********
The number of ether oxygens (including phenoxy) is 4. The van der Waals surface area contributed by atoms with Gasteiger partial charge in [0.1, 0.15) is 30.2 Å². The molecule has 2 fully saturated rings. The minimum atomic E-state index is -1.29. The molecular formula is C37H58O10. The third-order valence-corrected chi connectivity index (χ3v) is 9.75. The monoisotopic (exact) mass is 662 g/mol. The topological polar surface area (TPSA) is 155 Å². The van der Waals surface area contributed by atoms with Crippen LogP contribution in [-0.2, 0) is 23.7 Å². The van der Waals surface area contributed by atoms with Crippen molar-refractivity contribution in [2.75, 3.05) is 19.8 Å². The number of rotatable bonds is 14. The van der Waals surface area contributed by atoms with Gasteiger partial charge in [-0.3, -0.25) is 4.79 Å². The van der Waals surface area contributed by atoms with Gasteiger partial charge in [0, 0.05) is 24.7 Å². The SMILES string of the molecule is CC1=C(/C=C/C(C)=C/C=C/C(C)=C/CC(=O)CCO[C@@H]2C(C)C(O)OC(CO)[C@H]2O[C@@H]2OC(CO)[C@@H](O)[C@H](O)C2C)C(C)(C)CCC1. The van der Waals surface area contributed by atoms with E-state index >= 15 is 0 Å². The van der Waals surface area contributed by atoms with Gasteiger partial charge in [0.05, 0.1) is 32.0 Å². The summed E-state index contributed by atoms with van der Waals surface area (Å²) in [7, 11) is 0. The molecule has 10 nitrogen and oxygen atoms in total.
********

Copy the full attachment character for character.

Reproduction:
The number of ether oxygens (including phenoxy) is 4. The van der Waals surface area contributed by atoms with Gasteiger partial charge in [0.1, 0.15) is 30.2 Å². The molecule has 2 fully saturated rings. The minimum atomic E-state index is -1.29. The molecular formula is C37H58O10. The third-order valence-corrected chi connectivity index (χ3v) is 9.75. The monoisotopic (exact) mass is 662 g/mol. The topological polar surface area (TPSA) is 155 Å². The van der Waals surface area contributed by atoms with Crippen LogP contribution in [-0.2, 0) is 23.7 Å². The van der Waals surface area contributed by atoms with Crippen molar-refractivity contribution in [2.75, 3.05) is 19.8 Å². The number of rotatable bonds is 14. The van der Waals surface area contributed by atoms with Gasteiger partial charge in [-0.3, -0.25) is 4.79 Å². The van der Waals surface area contributed by atoms with Gasteiger partial charge in [0, 0.05) is 24.7 Å². The SMILES string of the molecule is CC1=C(/C=C/C(C)=C/C=C/C(C)=C/CC(=O)CCO[C@@H]2C(C)C(O)OC(CO)[C@H]2O[C@@H]2OC(CO)[C@@H](O)[C@H](O)C2C)C(C)(C)CCC1. The van der Waals surface area contributed by atoms with E-state index >= 15 is 0 Å². The van der Waals surface area contributed by atoms with Gasteiger partial charge in [0.05, 0.1) is 32.0 Å². The summed E-state index contributed by atoms with van der Waals surface area (Å²) in [7, 11) is 0. The molecule has 10 nitrogen and oxygen atoms in total.